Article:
Rating: ★ ★ ★ ★ ★ ★ ½ ☆ ☆ ☆

One totally Airwolf panel:

Chew #50 (“Blood Puddin’ Part 5 of 5”) by Rob Guillory (artist/colorist), John Layman (writer/letterer), and Taylor Wells (color assistant). $3.50, 26 pgs, FC, Image.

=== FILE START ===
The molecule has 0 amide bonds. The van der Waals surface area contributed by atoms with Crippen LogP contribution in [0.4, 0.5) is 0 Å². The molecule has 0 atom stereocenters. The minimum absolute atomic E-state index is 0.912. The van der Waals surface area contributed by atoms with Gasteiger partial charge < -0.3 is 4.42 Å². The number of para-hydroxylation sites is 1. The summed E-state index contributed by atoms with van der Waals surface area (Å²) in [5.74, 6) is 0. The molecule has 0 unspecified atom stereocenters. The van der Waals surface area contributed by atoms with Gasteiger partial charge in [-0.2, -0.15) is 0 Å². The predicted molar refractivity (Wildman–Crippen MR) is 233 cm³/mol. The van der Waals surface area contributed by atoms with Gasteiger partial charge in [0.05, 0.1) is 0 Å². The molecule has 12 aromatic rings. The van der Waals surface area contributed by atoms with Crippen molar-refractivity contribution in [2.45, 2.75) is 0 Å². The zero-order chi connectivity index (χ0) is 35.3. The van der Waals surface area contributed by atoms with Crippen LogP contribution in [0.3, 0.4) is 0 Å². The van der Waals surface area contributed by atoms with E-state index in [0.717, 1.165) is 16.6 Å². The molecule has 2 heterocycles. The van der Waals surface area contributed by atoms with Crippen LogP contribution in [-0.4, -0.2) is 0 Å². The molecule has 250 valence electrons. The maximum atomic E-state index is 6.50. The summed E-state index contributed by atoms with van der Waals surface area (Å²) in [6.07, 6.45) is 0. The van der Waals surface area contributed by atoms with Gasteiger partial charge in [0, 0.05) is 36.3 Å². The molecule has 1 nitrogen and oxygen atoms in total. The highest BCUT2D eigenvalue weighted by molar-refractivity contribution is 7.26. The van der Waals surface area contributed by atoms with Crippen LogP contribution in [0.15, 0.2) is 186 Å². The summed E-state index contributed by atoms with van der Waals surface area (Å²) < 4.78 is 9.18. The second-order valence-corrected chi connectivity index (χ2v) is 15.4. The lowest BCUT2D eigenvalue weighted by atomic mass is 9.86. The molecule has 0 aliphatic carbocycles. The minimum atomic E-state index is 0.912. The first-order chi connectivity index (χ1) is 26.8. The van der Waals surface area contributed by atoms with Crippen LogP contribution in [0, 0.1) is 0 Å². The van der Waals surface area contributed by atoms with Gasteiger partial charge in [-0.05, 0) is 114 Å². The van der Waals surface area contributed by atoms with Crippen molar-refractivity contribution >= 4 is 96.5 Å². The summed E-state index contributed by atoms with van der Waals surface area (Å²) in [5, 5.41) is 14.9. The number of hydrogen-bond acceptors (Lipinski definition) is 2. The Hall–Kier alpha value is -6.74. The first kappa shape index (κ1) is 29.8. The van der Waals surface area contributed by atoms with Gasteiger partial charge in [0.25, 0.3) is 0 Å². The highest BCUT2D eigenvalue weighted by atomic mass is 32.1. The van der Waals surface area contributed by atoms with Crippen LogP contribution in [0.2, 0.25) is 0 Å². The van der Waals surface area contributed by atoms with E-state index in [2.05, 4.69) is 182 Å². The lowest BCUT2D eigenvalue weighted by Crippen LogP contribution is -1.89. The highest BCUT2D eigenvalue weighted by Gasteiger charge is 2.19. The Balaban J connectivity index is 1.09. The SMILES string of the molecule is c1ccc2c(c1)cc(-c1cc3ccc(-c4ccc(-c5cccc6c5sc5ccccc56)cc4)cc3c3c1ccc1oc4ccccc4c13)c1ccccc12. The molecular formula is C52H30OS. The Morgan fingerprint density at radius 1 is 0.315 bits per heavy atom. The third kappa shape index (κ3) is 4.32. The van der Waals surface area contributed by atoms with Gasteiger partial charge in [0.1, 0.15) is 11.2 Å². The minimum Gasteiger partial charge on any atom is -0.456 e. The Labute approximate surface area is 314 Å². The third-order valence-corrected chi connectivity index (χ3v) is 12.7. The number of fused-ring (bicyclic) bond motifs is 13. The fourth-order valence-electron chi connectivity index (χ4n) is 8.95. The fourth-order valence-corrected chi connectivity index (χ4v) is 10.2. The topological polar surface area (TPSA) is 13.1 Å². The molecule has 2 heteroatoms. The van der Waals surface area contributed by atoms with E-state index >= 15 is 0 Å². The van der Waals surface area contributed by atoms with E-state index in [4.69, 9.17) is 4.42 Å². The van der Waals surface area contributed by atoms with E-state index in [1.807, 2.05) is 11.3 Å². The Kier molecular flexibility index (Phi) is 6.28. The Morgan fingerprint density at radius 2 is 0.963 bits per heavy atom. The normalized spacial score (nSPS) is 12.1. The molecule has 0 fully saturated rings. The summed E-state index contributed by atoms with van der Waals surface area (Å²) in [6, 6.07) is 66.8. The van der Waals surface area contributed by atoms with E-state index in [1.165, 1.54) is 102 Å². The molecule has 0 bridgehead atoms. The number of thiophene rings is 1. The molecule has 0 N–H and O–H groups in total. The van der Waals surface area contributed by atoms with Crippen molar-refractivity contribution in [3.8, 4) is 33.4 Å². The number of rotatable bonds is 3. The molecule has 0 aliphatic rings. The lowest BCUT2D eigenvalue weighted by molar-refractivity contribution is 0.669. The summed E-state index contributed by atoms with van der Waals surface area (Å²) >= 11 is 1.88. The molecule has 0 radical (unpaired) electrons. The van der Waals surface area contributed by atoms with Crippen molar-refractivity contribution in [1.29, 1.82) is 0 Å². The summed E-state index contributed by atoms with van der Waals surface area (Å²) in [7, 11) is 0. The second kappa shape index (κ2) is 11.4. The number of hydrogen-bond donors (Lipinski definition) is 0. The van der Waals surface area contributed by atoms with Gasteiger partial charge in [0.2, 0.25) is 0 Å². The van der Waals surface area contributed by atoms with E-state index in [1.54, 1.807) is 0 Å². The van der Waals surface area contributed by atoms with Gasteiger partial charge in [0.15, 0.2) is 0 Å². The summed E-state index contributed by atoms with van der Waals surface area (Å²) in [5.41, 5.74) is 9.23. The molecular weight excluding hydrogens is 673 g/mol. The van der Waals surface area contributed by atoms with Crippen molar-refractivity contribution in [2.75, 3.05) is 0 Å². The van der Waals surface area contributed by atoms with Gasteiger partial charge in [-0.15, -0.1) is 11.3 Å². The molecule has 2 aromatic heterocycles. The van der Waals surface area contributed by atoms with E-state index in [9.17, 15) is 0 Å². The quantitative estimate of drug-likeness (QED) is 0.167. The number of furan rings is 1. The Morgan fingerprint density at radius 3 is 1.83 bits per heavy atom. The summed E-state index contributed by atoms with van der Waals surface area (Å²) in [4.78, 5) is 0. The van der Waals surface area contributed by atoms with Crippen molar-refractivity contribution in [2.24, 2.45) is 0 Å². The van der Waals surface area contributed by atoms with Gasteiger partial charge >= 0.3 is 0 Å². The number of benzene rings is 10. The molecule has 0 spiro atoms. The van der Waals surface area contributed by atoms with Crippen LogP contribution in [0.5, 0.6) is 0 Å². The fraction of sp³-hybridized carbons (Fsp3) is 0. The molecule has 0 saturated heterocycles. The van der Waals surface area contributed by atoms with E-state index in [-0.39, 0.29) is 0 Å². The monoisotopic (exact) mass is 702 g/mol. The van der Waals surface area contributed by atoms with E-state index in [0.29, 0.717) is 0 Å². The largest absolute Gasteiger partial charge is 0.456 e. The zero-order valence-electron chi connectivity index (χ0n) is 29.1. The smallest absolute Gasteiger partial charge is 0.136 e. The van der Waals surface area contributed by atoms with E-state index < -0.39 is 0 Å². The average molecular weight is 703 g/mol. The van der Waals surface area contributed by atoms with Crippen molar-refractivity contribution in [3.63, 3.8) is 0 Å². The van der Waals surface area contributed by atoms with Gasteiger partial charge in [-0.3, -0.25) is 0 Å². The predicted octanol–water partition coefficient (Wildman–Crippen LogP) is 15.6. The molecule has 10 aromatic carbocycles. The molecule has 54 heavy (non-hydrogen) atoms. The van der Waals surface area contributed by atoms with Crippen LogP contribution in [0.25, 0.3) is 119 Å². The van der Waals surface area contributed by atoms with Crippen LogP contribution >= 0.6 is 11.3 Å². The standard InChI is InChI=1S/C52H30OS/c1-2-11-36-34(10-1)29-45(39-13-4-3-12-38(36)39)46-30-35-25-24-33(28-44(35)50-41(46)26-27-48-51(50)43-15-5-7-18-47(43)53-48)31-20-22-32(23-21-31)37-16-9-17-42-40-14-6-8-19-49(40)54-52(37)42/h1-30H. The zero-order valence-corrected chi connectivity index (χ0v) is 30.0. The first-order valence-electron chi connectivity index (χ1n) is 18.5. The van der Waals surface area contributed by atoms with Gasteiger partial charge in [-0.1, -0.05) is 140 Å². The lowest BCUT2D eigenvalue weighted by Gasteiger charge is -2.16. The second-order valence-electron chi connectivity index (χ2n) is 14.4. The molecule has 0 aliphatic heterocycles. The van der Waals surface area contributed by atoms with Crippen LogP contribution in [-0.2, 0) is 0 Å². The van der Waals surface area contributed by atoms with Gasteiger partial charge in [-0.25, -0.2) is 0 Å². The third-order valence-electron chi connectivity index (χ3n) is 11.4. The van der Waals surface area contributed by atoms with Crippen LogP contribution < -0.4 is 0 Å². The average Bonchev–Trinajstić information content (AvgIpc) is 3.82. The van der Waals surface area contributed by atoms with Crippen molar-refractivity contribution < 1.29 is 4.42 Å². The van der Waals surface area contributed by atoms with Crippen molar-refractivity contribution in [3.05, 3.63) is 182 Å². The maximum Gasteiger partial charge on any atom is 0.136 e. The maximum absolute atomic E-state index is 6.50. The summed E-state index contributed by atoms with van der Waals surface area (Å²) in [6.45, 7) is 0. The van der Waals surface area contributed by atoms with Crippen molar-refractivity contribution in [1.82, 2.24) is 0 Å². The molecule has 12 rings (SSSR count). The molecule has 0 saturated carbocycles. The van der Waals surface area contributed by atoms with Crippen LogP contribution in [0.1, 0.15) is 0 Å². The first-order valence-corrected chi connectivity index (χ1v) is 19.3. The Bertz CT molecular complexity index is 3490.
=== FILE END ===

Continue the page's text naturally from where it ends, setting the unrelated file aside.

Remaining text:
As impressive it is to see Chew reach issue #50 (I always like it when independent series are successful enough to make it through their entire run, and Chew has 11 issues left), it’s even more impressive that Layman continues to confound our expectations with regard to the plot. Obviously, issue #50 in any series is a big deal, and that’s true here, but for me, at least, years of landmark issues not living up to the hype meant I was surprised by how clear-cut Layman made this one. The confrontation with the “vampire” is a good one, as everything he and Tony have been doing for the past few years has led to it and Layman, not surprisingly pulls no punches. Unlike many other issues of the series, this one is basically all plot, and it’s basically all Tony and the vampire – the supporting cast shows up briefly, but they don’t get to do a lot. I will have to punch Layman in the nads if what he promises on the last page actually happens, though. Come on, Layman! Although the final page does show another interesting aspect of the book – Layman has never been too afraid of putting “pre-spoilers” in his comic, as he understands that it’s less about the destination and more about the journey. Sure, he can do gut punches as well as anyone (issue #30 proved that), but he’s as keen on showing how the characters live their lives than trying to fool the readers. That’s always neat.